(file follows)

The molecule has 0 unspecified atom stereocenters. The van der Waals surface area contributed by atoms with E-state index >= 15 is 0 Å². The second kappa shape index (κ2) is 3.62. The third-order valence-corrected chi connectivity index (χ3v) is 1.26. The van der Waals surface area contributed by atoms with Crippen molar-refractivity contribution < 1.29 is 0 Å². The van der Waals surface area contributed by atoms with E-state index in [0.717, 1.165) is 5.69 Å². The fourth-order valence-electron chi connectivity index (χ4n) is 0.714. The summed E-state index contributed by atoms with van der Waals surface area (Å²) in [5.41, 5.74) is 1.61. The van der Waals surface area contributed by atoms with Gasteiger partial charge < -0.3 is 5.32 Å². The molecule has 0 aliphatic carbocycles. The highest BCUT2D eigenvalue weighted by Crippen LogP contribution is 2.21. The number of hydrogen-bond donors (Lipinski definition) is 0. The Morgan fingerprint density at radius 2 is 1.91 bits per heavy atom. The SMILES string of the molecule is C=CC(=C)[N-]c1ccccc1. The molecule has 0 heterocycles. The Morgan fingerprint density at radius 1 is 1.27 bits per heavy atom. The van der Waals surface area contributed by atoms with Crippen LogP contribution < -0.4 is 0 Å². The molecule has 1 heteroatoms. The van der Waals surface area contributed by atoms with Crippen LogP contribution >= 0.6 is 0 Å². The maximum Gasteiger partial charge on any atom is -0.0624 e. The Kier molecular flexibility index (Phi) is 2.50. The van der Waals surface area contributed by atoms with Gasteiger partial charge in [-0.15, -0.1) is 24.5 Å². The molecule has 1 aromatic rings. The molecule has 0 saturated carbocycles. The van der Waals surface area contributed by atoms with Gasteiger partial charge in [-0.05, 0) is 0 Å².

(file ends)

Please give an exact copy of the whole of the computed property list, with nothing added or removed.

The molecule has 0 unspecified atom stereocenters. The van der Waals surface area contributed by atoms with E-state index >= 15 is 0 Å². The second kappa shape index (κ2) is 3.62. The third-order valence-corrected chi connectivity index (χ3v) is 1.26. The van der Waals surface area contributed by atoms with Crippen molar-refractivity contribution < 1.29 is 0 Å². The van der Waals surface area contributed by atoms with E-state index in [0.717, 1.165) is 5.69 Å². The fourth-order valence-electron chi connectivity index (χ4n) is 0.714. The summed E-state index contributed by atoms with van der Waals surface area (Å²) in [5.41, 5.74) is 1.61. The van der Waals surface area contributed by atoms with Gasteiger partial charge < -0.3 is 5.32 Å². The molecule has 0 aliphatic carbocycles. The highest BCUT2D eigenvalue weighted by Crippen LogP contribution is 2.21. The number of hydrogen-bond donors (Lipinski definition) is 0. The Morgan fingerprint density at radius 2 is 1.91 bits per heavy atom. The SMILES string of the molecule is C=CC(=C)[N-]c1ccccc1. The molecule has 0 heterocycles. The Morgan fingerprint density at radius 1 is 1.27 bits per heavy atom. The van der Waals surface area contributed by atoms with Crippen LogP contribution < -0.4 is 0 Å². The molecule has 1 heteroatoms. The van der Waals surface area contributed by atoms with Crippen LogP contribution >= 0.6 is 0 Å². The maximum Gasteiger partial charge on any atom is -0.0624 e. The Kier molecular flexibility index (Phi) is 2.50. The van der Waals surface area contributed by atoms with Gasteiger partial charge in [-0.15, -0.1) is 24.5 Å². The molecule has 1 aromatic rings. The molecule has 0 saturated carbocycles. The van der Waals surface area contributed by atoms with Gasteiger partial charge in [-0.05, 0) is 0 Å².